Over 190 Engineers & Tech Experts Tell The FCC It's Dead Wrong On Net Neutrality

Print Friendly

Above Photo: Ajit Pai (center) is the new chairman of the Federal Communications Commission. Mignon Clyburn (right) and Michael O’Rielly (left) remain as commissioners.
STEVE BALDERSON/FCC

There’s now 11 million comments on the FCC’s plan to kill net neutrality, a record for the agency and a significantly higher output than the 4 million comments the FCC received when crafting the current rules. And while many of these comments are fraudulent bot-crafted support for the FCC’s plan, the limited analysis we’ve seen so far suggests the vast majority of those organizations, companies and individuals prefer keeping the existing rules intact. And most people generally understand that removing regulatory oversight in the absence of organic market competition doesn’t end well for anybody not-named Comcast.

One of the more notable recent filings (pdf) from this tidal wave of opposition comes from a collection of engineers, technologists, professors, current and former IETF and ICANN staffers, and numerous network architects and system engineers. Collectively, these experts argue that the FCC is not only making a mistake in killing net neutrality protections, it doesn’t appear to understand how the internet actually works:

“Based on certain questions the FCC asks in the Notice of Proposed Rulemaking (NPRM), we are concerned that the FCC (or at least Chairman Pai and the authors of the NPRM) appears to lack a fundamental understanding of what the Internet’s technology promises to provide, how the Internet actually works, which entities in the Internet ecosystem provide which services, and what the similarities and differences are between the Internet and other telecommunications systems the FCC regulates as telecommunications services.

This shouldn’t be particularly surprising to you if you’ve watched FCC boss Ajit Pai wage a facts-optional assault on net neutrality, ranging from claims that the rules actively encouraged dictators in Iran and North Korea, to claims that ISPs are utterly innocent of anti-competitive behavior, but Netflix was violating net neutrality simply by running a content delivery network (CDN).

But the engineers single out numerous technical mistakes in the FCC’s Notice for Proposed Rulemaking (NPRM), including incorrect assessments and conflation of the differences between ISPs and edge providers (Netflix, content companies), incorrect claims in the NPRM about how the transition from IPv4 to IPv6 functions, how firewalls work, and more. But the engineers and architects also warn, as countless others have before them, that not having meaningful rules in place will result in an “balkanized” internet that will be nothing like the one that drove decades of innovation:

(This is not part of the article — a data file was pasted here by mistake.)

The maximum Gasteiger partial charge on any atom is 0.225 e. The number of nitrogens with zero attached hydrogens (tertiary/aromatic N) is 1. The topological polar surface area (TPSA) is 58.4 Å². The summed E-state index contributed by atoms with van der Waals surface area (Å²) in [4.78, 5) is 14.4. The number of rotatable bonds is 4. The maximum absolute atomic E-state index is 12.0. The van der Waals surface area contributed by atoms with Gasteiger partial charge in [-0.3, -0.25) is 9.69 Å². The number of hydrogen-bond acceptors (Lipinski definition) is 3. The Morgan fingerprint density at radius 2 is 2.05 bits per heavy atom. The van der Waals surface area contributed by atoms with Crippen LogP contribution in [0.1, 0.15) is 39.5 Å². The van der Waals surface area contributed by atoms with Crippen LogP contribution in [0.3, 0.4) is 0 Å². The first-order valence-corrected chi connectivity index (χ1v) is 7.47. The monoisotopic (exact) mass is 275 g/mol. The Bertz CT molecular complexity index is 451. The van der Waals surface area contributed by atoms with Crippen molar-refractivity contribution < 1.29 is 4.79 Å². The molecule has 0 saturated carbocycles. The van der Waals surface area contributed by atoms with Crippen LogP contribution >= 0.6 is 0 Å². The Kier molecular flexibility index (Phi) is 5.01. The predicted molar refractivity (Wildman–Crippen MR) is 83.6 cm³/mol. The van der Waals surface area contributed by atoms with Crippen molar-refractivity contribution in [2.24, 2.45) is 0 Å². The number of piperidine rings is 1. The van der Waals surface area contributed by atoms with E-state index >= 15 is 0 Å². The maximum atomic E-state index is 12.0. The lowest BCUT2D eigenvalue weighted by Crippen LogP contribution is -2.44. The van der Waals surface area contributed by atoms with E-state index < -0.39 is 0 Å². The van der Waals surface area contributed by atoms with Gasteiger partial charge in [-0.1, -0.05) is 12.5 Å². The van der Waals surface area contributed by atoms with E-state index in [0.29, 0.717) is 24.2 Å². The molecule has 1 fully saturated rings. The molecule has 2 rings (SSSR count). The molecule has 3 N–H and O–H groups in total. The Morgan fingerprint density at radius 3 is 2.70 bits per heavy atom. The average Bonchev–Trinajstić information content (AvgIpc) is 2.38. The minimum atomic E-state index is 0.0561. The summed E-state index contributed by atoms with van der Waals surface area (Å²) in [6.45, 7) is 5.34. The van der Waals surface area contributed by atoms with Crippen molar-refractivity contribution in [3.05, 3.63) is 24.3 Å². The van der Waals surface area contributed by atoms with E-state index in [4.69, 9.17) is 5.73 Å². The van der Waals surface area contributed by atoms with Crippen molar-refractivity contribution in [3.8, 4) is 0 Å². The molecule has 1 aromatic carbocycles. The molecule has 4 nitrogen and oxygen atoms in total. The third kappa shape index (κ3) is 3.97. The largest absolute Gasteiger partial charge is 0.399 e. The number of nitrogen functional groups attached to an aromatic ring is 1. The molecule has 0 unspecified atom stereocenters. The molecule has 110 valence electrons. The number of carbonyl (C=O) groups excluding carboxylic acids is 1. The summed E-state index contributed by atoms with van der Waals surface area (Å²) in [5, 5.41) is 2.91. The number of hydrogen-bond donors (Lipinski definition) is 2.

“If ISPs could engage in this sort of blocking, throttling, and interference (which would no doubt occur in the absence of the light-touch, bright-line rules in the Open Internet Order), it would transform the Internet from a permission-less environment (in which anyone can develop a new app or protocol and deploy it confident that the Internet treats all traffic equally) into one in which developers would first need to seek approval from or pay fees to ISPs before deploying their latest groundbreaking technology. Developers and engineers would no longer be able to depend on the core assumption that the Internet will treat all data equally. The sort of rapid innovation the Internet has fueled for the past two decades would come to a sudden and disastrous halt.

Well, not that sudden. It seems likely that if the rules are killed, large ISPs like Comcast will try to remain on their best behavior for a short while to give the impression that axing the rules was a good idea. But with no meaningful regulatory oversight (keep in mind the goal here isn’t just killing net neutrality, but nearly all oversight of ISPs), and no meaningful competition, they’re simply not going to be able to help themselves. If the ability to act anti-competitively without repercussion is presented on a golden platter, they will take full advantage in their unyielding quest for improved quarterly earnings.

Of course this isn’t the first time Ajit Pai and the FCC have been informed that they’re wrong on this subject, and are gutting meaningful, popular and important consumer protections solely to the benefit of a handful of massive (and growing) telecom and media conglomerates. They just don’t care. And while Pai and pals will still likely ignore this cacophony of opposition and vote to kill the rules anyway, with all of the recent examples of shady behavior at the agency on this subject, you’d like to think that something vaguely resembling accountability will wander in their direction… eventually.